When I came to know about the meeting in Pune on Friday, my heart danced from the excitement. I had to prepare for the workshop – it was going to be a face to face, but before anything my intolerant fingers sent a text to Nandita almost immediately, ‘Are you free this weekend? I am coming over for a meeting.’
My phone beeped – ‘yes’, almost instantaneously. I smiled and got back to work with a dose of adrenalin. I knew even if she had plans, she would cancel them and spend the time with me. She was a source of happiness, inspiration and freedom to me, little of which left in my corporate job and a cold marriage – that was held together by the safe heaven called home under a roof, without which our son Aarav would be a difficult wagon to pull otherwise. Every day life was tightening the noose around my neck as I would gasp for a mouthful of fresh air.
For Nandita, it was quite the contrary. Her husband being in army, she hated the loneliness of freedom – she was vivacious and was tired of giving away her charm. We poised each other. When we met about a year back, we knew, something clicked.
We mostly talked, chatted, occasional emails – and every message, it would open the window to let in some fresh air, for both of us. No, it was not clichés like ‘Oh! I love you’ or ‘Oh! I miss you’.
I once asked her, ‘do you think we are in love?’
She said, ‘Love is not the word, I’d choose.’
‘Why?’ because it certainly caught my interest.
‘It is such a strong word. I’ve used it twice in my life and would like to leave it that way.’
I respected her from that moment. She gave me the ideas I was never prepared for and it made sense. At thirty eight, I didn’t need love.
With my mother-in-law staying with us, I didn’t have much problem at home and anyway gone was the time to fight over trifles. Sakshi packed my overnighter with a night’s clothing – I had excused of the Saturday as well in the context of an intensive strategy workshop, which was going to be a vent out in Lonavala, to which Nandita had agreed. I told her I wanted to hold her my arms; it had been on my list for long.
It was almost 7, by when I finished my meeting, loosened the knot slightly and started my car. Nandita was already waiting. I picked her up in another few minutes and then raced up.
She was soft and silent, “You know – it feels awkward.”
I swallowed and nodded. Given the emotional quotient of women, I knew I was stepping into a very sensitive area. I whispered, “It stops if you say no.”
She smiled, “I know what it means for you and who doesn’t like to be hugged?”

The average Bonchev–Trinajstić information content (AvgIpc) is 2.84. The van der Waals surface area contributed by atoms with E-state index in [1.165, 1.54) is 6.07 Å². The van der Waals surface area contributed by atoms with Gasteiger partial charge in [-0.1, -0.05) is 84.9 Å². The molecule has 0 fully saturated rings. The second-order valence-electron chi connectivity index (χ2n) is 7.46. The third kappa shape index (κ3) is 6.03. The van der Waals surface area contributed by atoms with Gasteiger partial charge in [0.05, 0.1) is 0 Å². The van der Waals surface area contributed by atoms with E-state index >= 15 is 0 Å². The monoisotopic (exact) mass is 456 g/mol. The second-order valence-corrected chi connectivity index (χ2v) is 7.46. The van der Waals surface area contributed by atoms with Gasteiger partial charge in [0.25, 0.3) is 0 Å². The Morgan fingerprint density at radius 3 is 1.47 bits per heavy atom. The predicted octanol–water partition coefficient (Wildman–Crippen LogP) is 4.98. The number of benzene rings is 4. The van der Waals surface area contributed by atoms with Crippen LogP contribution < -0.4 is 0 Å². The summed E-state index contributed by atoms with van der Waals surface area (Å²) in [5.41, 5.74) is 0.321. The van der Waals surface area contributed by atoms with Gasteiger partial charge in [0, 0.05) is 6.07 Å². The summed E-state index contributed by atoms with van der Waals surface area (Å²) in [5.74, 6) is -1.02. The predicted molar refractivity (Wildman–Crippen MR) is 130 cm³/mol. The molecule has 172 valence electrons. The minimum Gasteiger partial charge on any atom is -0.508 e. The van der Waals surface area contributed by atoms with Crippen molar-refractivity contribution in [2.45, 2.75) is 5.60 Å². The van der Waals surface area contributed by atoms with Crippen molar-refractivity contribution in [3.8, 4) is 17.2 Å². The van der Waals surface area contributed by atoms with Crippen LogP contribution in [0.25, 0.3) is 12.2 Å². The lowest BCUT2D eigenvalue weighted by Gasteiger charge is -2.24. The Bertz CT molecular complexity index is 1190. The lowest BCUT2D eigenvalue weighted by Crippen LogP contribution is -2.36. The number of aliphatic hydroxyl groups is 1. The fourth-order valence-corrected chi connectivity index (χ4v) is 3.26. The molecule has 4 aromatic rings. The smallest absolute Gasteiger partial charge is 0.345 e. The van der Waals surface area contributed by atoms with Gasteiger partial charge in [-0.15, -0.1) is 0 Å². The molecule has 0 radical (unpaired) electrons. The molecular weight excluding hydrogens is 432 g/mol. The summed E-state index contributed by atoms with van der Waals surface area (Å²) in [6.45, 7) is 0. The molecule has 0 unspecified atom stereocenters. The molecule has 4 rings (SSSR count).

I raced up the car. It would be a good hour long drive. Music started flowing as I saw her recline and trying to sooth herself. A life in a fashion magazine was no less irksome. We didn’t speak much before stopping in front of a decent hotel.
In the reception, there was an old man – but very distinctive appearance. He greeted me warmly. “We have a beautiful en-suite double room, Sir.”
I nodded and took my purse out – wanted to pay for this on cash, thought of a different name for signing in as well. Nandita waited in the lobby and turned pages of a magazine.
After everything was done the receptionist handed over a nicely wrapped box to me, “This is for you, Sir.” I was surprised to see a parcel with my name on it. Of course, it was the false name that I signed up with.
I raised eyebrows and enquired, “Who is this from?”
“From your wife, Sir – of course.”
“What nonsense – she doesn’t know I’m supposed to be here.” I realized what I have said, but it was too late.
“Now, is that so Sir?” the man asked me politely.
I swallowed, embarrassed and cleared my throat, “She isn’t my wife”, glancing at Nandita.
“We have beautiful single rooms with garden view, Sir. Would you like to book two? They are special for sunrises.”
I nodded and ended up booking them; told Nandita that I changed mind and book two rooms instead. She somehow responded in a way that meant it was a right thing to do. Before walking up to my room I turned back to the reception and asked, “If no one sent that parcel where did I get it from?”
He smiled ear to ear, “It’s a game, Sir – which I love to play, if I see a couple. I keep such boxes prepared and write the name after the guest signs into the register.”
“Oh! If it is some compliment from the hotel, you could say so – right?”
“I could, but where is the fun in that. If people are really in here with family, then they don’t ask back and are rather happy that their wife has a surprise gift. In other cases, like you Sir, it is a bite of conscience that we offer – saves homes from destroying. Also rent of two single rooms is more than a double room, so hotel business goes well.”
Pretty amazed, I looked at him – “And if they still go for it after all this, I mean with the false pretense?”
“The game comes in different levels Sir – surely you don’t like to know?” He smiled suggestively.
Already enough embarrassed, I shook my head, face flustered. It had already been a long day. The first thing I was going to do next morning was to go home. Incidentally, that night, I missed Sakshi after a long time. My in-controllable fingers sent her a text, “I miss you.”
“Come home and I will make it up to you”, my phone beeped. I was sinking into the way bed thinking about a new day.
This post is a part of Write Over the Weekend, an initiative for Indian Bloggers by BlogAdda. This time your entry must contain, ‘I was surprised to see a parcel with my name on it.’